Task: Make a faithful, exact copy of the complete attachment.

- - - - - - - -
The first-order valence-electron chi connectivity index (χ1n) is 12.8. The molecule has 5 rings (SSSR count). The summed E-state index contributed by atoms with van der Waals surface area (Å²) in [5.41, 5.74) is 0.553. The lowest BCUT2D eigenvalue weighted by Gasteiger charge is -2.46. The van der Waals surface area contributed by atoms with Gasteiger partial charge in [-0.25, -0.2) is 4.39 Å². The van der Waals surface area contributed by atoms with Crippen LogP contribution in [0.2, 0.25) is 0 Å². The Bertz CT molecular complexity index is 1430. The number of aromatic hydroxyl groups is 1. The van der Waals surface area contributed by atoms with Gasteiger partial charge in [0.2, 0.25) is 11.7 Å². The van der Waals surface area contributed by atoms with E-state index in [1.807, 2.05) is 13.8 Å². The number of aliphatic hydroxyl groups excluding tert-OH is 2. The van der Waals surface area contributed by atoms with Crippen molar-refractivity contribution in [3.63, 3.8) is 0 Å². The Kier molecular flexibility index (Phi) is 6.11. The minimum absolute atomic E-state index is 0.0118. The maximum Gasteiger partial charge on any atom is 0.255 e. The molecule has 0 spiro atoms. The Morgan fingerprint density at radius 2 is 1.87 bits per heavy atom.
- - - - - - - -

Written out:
The first-order valence-electron chi connectivity index (χ1n) is 12.8. The molecule has 5 rings (SSSR count). The summed E-state index contributed by atoms with van der Waals surface area (Å²) in [5.41, 5.74) is 0.553. The lowest BCUT2D eigenvalue weighted by Gasteiger charge is -2.46. The van der Waals surface area contributed by atoms with Gasteiger partial charge in [-0.25, -0.2) is 4.39 Å². The van der Waals surface area contributed by atoms with Crippen LogP contribution in [0.2, 0.25) is 0 Å². The Bertz CT molecular complexity index is 1430. The number of aromatic hydroxyl groups is 1. The van der Waals surface area contributed by atoms with Gasteiger partial charge in [0.2, 0.25) is 11.7 Å². The van der Waals surface area contributed by atoms with E-state index in [1.807, 2.05) is 13.8 Å². The number of aliphatic hydroxyl groups excluding tert-OH is 2. The van der Waals surface area contributed by atoms with Crippen molar-refractivity contribution in [3.63, 3.8) is 0 Å². The Kier molecular flexibility index (Phi) is 6.11. The minimum absolute atomic E-state index is 0.0118. The maximum Gasteiger partial charge on any atom is 0.255 e. The molecule has 0 spiro atoms. The Morgan fingerprint density at radius 2 is 1.87 bits per heavy atom.